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adjective, rac·i·er, rac·i·est.
  1. slightly improper or indelicate; suggestive; risqué.
  2. vigorous; lively; spirited.
  3. sprightly; piquant; pungent: a racy literary style.
  4. having an agreeably peculiar taste or flavor, as wine, fruit, etc.
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Origin of racy

First recorded in 1645–55; race2 + -y1
Related formsrac·i·ly, adverbrac·i·ness, noun


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2. slow.
Dictionary.com Unabridged Based on the Random House Unabridged Dictionary, © Random House, Inc. 2018

Related Words


Examples from the Web for raciness

Historical Examples

  • His very faults smack of the raciness of his good qualities.

    The Sketch Book of Geoffrey Crayon, Gent.

    Washington Irving

  • The life, the raciness, the vigor of an adventurer and a wanderer, glow in every page.

  • Its freshness, raciness, and eccentric whim no pen could describe.

    Old Familiar Faces

    Theodore Watts-Dunton

  • We admit the raciness—we are proud of it; but we stand for fair play too.

  • Raciness and spontaneity are words that have no meaning when applied to him.

British Dictionary definitions for raciness


adjective racier or raciest
  1. (of a person's manner, literary style, etc) having a distinctively lively and spirited quality; fresh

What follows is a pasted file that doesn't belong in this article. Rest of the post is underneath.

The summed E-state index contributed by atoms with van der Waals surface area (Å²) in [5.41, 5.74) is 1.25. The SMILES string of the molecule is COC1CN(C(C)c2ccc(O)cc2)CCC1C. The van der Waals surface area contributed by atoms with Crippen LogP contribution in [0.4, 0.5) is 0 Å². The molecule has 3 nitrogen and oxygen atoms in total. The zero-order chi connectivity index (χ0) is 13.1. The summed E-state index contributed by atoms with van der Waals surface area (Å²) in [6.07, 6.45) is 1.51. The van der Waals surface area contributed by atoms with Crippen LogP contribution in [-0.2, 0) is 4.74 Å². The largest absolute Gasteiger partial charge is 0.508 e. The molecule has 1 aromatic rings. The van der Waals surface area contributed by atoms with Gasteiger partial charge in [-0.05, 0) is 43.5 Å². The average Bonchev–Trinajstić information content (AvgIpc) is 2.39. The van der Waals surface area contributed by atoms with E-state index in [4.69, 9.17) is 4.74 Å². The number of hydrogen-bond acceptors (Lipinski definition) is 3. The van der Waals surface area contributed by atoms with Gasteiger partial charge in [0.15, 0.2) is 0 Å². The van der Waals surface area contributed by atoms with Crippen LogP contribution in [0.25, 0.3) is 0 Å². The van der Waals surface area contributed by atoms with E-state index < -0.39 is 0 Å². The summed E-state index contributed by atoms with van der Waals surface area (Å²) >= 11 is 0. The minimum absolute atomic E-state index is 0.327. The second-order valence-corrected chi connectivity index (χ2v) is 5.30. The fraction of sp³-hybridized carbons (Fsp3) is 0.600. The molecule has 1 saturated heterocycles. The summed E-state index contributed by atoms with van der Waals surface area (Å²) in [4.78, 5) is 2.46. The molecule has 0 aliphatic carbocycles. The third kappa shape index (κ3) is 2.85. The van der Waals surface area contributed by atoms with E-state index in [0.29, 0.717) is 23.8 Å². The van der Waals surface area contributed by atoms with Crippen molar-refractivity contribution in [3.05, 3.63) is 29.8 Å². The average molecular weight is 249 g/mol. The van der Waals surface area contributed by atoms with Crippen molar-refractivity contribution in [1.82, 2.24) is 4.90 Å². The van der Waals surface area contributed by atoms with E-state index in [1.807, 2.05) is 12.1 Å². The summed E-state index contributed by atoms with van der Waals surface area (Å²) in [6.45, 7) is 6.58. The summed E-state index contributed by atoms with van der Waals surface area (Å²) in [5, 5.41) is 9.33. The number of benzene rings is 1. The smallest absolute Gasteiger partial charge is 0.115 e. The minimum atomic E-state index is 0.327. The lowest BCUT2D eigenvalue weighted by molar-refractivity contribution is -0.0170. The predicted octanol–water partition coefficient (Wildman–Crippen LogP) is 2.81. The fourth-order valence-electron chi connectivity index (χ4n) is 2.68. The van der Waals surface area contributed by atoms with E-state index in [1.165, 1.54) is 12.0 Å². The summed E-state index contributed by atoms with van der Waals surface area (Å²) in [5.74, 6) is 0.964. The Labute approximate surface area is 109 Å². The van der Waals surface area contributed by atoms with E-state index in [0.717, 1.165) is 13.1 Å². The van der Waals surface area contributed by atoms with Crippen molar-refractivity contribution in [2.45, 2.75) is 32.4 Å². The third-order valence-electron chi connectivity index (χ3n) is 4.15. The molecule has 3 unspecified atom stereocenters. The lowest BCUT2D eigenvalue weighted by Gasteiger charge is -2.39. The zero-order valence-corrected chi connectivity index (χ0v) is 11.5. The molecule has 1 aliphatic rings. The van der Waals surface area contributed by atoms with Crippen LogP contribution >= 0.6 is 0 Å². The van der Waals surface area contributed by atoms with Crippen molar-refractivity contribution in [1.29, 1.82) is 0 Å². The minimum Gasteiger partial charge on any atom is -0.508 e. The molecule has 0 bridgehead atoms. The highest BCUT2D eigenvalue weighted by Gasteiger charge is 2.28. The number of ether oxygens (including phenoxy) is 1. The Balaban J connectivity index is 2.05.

2. having a characteristic or distinctive flavoura racy wine
  3. suggestive; slightly indecent; risquéa racy comedy
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Derived Formsracily, adverbraciness, noun
Collins English Dictionary - Complete & Unabridged 2012 Digital Edition © William Collins Sons & Co. Ltd. 1979, 1986 © HarperCollins Publishers 1998, 2000, 2003, 2005, 2006, 2007, 2009, 2012

Word Origin and History for raciness



1650s, "having a characteristic taste" (of wines, fruits, etc.), from race (n.2) in its older sense of "flavor" or in the sense "class of wines" + -y (2); meaning "having a quality of vigor" (1660s) led to that of "improper, risqué," first recorded 1901, probably reinforced by phrase racy of the soil "earthy" (1870). Related: Racily; raciness.

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Online Etymology Dictionary, © 2010 Douglas Harper